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Verses for various occasions

Verses for various occasions

3 statue of women raising up their hands offering food
Photo by Brian Sterling

Monastic Mind Motivation

Having a “monastic mind” benefits our Dharma practice whether we are monastics or lay practitioners. A monastic mind is one that is humble, imbued with the Buddhist worldview, dedicated to cultivating mindfulness, clear knowing, love, compassion, wisdom, and other good qualities. Being mindful of the kindness I have received from all sentient beings, I will relate to them with patience, kindness, and compassion. I will be mindful of my precepts and values and will cultivate clear knowing of my thoughts and feelings, as well as how I speak and act. I will take care to act and speak at suitable times and in appropriate ways, abandoning idle talk and disruptive movements. With respect for others and confidence in my good qualities, I will be humble and easy for others to speak to. In all these activities, I will endeavor to remember impermanence and the emptiness of inherent existence and to act with bodhicitta.

This prayer is also available in German: Monastischer Geist
and in French: Motivation de l’esprit monastique.

Offering service (Instead of seeing your job as work, see it as offering service to the Three Jewels and to sentient beings. Recite this verse every day before going to your job.)

We are grateful for the opportunity to offer service to the Buddha, Dharma, and Sangha and to sentient beings. While working with others, differences in ideas and ways of doing things may arise. These are natural and are a source of creative exchange; our minds don’t need to make them into conflicts. We will endeavor to listen deeply and communicate wisely and kindly as we work together for our common goal. By using our body and speech to support the values we deeply believe in—generosity, kindness, ethical conduct, love, and compassion—we will create great merit which we dedicate for the awakening of all beings.

Offering food to the Sangha

With a mind that takes delight in giving, I offer these requisites to the Sangha and the community. Through my offering, may they have the food they need to sustain their Dharma practice. They are genuine Dharma friends who encourage, support and inspire me along the path. May they become realized practitioners and skilled teachers who will guide us on the path. I rejoice at creating great merit by offering to those intent on virtue and dedicate this for the awakening of all sentient beings. Through my generosity, may we all have conducive circumstances to develop heartfelt love, compassion, and altruism for each other and to realize the ultimate nature of reality.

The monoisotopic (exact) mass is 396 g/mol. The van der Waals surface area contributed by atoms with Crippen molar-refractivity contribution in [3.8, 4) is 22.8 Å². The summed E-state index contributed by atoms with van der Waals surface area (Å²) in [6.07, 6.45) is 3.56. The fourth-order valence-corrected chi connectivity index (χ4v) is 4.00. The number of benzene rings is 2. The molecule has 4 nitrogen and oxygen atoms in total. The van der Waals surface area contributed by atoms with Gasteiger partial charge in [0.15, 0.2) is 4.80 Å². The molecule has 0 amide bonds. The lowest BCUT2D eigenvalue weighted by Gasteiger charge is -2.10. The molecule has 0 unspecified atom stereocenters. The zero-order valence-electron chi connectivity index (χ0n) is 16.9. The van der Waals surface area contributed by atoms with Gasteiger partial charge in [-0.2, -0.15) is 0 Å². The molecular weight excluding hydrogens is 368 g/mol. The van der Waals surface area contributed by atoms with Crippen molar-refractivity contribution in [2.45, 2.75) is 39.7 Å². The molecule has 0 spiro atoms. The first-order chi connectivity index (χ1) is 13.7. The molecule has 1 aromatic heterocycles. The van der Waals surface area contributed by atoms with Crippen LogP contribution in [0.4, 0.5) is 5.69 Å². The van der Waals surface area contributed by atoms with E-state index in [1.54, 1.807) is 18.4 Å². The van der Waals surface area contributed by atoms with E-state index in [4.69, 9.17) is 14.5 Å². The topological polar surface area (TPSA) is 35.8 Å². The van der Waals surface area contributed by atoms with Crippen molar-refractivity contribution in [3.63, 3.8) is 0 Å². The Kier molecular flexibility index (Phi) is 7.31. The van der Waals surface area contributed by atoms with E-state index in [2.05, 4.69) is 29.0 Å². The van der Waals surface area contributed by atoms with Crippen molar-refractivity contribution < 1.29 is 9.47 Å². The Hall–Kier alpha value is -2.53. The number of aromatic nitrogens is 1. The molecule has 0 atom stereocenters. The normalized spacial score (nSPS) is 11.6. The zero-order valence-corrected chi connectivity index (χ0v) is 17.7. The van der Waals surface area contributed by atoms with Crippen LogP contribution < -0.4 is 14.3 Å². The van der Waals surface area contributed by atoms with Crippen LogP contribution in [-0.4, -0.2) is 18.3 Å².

Sangha receives the food

Your generosity is inspiring and we are humbled by your faith in the Three Jewels. We will endeavor to keep our precepts as best as we can, to live simply, to cultivate equanimity, love, compassion, and joy, and to realize the ultimate nature so that we can repay your kindness in sustaining our lives. Although we are not perfect, we will do our best to be worthy of your offering. Together, we will create peace in a chaotic world.

Preparing food

We are going to offer service by preparing a meal for the community of Dharma practitioners. How fortunate we are to have the opportunity to prepare and cook this food. The food will nourish their bodies and the love we put into preparing it will nourish their hearts.

Preparing food is an expression of our kind heart. When we chop, mix and cook, we will work with mindfulness and a relaxed mind. We will leave aside idle talk, and speak with gentle and low voices. The menu will be simple and healthy, free from the distraction of elaborate and complicated menus.

We will wash the veggies and fruits well, thinking that we are cleansing defilements from the minds of sentient beings with the nectar of wisdom. Out of consideration for those who will clean up after the meal, we will tidy up after ourselves. Let’s take joy in working harmoniously together for the benefit of all!

Venerable Thubten Chodron

Venerable Chodron emphasizes the practical application of Buddha’s teachings in our daily lives and is especially skilled at explaining them in ways easily understood and practiced by Westerners. She is well known for her warm, humorous, and lucid teachings. She was ordained as a Buddhist nun in 1977 by Kyabje Ling Rinpoche in Dharamsala, India, and in 1986 she received bhikshuni (full) ordination in Taiwan. Read her full bio.